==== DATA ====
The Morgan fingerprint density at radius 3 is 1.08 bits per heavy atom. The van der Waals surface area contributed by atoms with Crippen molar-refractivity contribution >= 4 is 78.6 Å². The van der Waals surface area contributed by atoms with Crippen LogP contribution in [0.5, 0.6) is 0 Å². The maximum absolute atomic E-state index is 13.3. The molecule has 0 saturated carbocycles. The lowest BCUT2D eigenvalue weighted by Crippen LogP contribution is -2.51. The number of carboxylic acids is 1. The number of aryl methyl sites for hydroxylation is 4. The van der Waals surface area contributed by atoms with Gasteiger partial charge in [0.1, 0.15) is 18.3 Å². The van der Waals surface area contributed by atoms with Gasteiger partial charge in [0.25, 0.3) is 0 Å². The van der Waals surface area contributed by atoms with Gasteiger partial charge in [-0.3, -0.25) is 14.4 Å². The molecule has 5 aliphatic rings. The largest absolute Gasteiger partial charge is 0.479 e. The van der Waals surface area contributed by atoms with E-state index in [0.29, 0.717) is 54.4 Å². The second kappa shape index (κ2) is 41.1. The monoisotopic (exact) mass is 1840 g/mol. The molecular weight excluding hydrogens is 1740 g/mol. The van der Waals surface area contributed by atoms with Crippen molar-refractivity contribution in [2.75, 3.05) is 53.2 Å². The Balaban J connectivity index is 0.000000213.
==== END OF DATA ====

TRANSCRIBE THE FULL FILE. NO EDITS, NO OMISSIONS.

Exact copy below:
The Morgan fingerprint density at radius 3 is 1.08 bits per heavy atom. The van der Waals surface area contributed by atoms with Crippen molar-refractivity contribution >= 4 is 78.6 Å². The van der Waals surface area contributed by atoms with Crippen LogP contribution in [0.5, 0.6) is 0 Å². The maximum absolute atomic E-state index is 13.3. The molecule has 0 saturated carbocycles. The lowest BCUT2D eigenvalue weighted by Crippen LogP contribution is -2.51. The number of carboxylic acids is 1. The number of aryl methyl sites for hydroxylation is 4. The van der Waals surface area contributed by atoms with Gasteiger partial charge in [0.1, 0.15) is 18.3 Å². The van der Waals surface area contributed by atoms with Gasteiger partial charge in [0.25, 0.3) is 0 Å². The van der Waals surface area contributed by atoms with Gasteiger partial charge in [-0.3, -0.25) is 14.4 Å². The molecule has 5 aliphatic rings. The largest absolute Gasteiger partial charge is 0.479 e. The van der Waals surface area contributed by atoms with E-state index in [0.29, 0.717) is 54.4 Å². The second kappa shape index (κ2) is 41.1. The monoisotopic (exact) mass is 1840 g/mol. The molecular weight excluding hydrogens is 1740 g/mol. The van der Waals surface area contributed by atoms with Crippen molar-refractivity contribution in [2.75, 3.05) is 53.2 Å². The Balaban J connectivity index is 0.000000213.